March 17, 2020
The destruction of the supposedly Bt Brinjal crop in a farmer’s field in Haryana and not paying him any compensation for crop loss is an insensitive act of the government.
When Bt cotton was planted illegally in thousands of acres in Gujarat in 2000-01 the government could not dare to go into villages to destroy the crop. Recently when HT cotton was grown illegally in lakhs of acres in some states the governments could do nothing except to stop the sale of glyphosate for use on those fields.
In both Bt Brinjal and HT Cotton, farmers procured seeds, presumably at a higher cost, to address some issues in their crops. Instead of addressing those issues the governments deprived the farmer of the benefits and caused economic loss to them. To satisfy the activists? Agreed that cultivation of HT cotton is illegal. But having paid a high price for the seed, if the farmer can’t use glyphosate on it to control weeds, the reason for buying the seed, how are we helping him? HT cotton seed producers, who made the money, should have been arrested instead of punishing farmers who bought the seed.
It is clear from these three examples that the governments come down heavily on one or two hapless farmers but can do nothing when it involves many farmers, except adopting administratively convenient measures like banning the sale of glyphosate.
An unfortunate moratorium was imposed on Bt Brinjal in 2010 by a Government which was keen to appease the activists instead of following the scientific decision of the regulatory body. The GEAC decision was based on regulatory trial data generated for seven years as per guidelines to establish the safety of the technology. Since then Bangladesh approved Bt Brinjal in 2013 with great results. We have to congratulate the Agriculture Minister of Bangladesh Mrs Matia Chowdhury who took this courageous decision overriding the objections from activists.
In the famous 19 page order passed by Shri Jairam Ramesh in 2010, he asked GEAC to prescribe new tests to establish the safety of Bt Brinjal. Till date, these tests have not been specified by GEAC! Besides Mahyco several other private and public institutions were developing Bt Brinjal. The National Research Centre for Plant Biotechnology developed Bt brinjal using the CryFa1 gene and licensed it to some private companies who carried out regulatory trials. The Indian Institute of Horticultural Research was developing Bt brinjal using Cry1Ab gene. All these were put in cold storage, thus wasting vast amounts of taxpayers money which was invested in the biotech research programs of the public institutions. India is paying the price for this decision. Research in this field is rolled back and no new technological solutions are introduced to address farmers problems.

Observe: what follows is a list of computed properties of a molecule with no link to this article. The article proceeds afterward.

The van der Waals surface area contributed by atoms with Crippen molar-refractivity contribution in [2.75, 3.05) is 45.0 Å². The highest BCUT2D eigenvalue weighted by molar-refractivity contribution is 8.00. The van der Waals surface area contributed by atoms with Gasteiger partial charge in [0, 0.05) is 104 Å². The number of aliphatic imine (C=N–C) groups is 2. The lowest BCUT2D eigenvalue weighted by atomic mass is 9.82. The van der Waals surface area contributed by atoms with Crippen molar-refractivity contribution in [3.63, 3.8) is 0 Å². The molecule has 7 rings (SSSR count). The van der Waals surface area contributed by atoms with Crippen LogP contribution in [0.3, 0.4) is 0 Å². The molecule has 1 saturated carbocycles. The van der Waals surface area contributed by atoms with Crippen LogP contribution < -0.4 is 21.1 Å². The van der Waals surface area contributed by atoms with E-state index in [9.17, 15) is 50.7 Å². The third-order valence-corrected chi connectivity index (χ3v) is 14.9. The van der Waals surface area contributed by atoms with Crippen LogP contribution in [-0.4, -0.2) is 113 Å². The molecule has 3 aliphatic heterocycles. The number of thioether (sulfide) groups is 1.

Consumers may not be aware that the 60 days crop of Brinjal is sprayed more than 25 times with pesticides to control Fruit and Shoot Borer (FSB). Since the present control methods for FSB involve heavy pesticide usage, brinjal fruit potentially contains significant amounts of pesticide residues, posing health concerns for consumers and farmworkers. Field studies in India have demonstrated that with Bt Brinjal farmers can use 70% less insecticide for FSB control and overall 42% less for control of all insects. On an average, 116% increase in marketable fruits over hybrids and 166% increase over open-pollinated varieties of brinjal was recorded resulting in higher net income. Estimated additional profits of Rs 16,000-19,000 per acre with Bt Brinjal were calculated, equalling Rs 2,000 crore to Brinjal farmers all over India.
A recent report “Success Story of Bt Brinjal in Bangladesh” published by Asia Pacific Association of Agricultural Research Institutions and Asia Pacific Consortium on Agricultural Biotechnology and Bioresources, Bangkok, has noted the following facts. Four Bt Brinjal varieties developed by Bangladesh Agricultural Research Institute were approved for commercialization in 2013 after extensive testing. The first Bt brinjal seedlings were distributed among 20 farmers in January 2014. Samples of Bt Brinjal from Bangladesh were tested in Covance Laboratory in London and no difference was found between them and their non-Bt counterparts. No adverse effects were found on the tested animals. In the last 5 years, there have been no reports of any health concerns among the consumers. Pesticide costs have come down by 61% for the farmers. Yields increased by 15% and costs declined by 24%, resulting in a six-fold increase in net profits. According to Dr Shelton of Cornell University, more than 27000 farmers grew Bt Brinjal in 2017-18. Are there lessons here for the Indian Government?
Brinjal, Cabbage, Cauliflower, Okra consume large quantities of pesticides to control Lepidopteran pests. Bt technology could have made these crops safer for the consumers and more profitable for the farmers. Indian consumers and farmers have lost because of the disastrous decision taken in 2010.
By blocking usage of GM technology the Government is indirectly encouraging the illegal entry of these products because the farmer needs them. The government should take science-based decisions and not fall for the scaremongering by certain organizations.
Crops suffer from biotic and abiotic stresses resulting in low yields and losses for the farmers. GM technology will help farmers to overcome difficulties and improve their profitability. This is a surer way to double farmers incomes. It is time for the government to wake up to these realities and take the long-awaited positive step forward.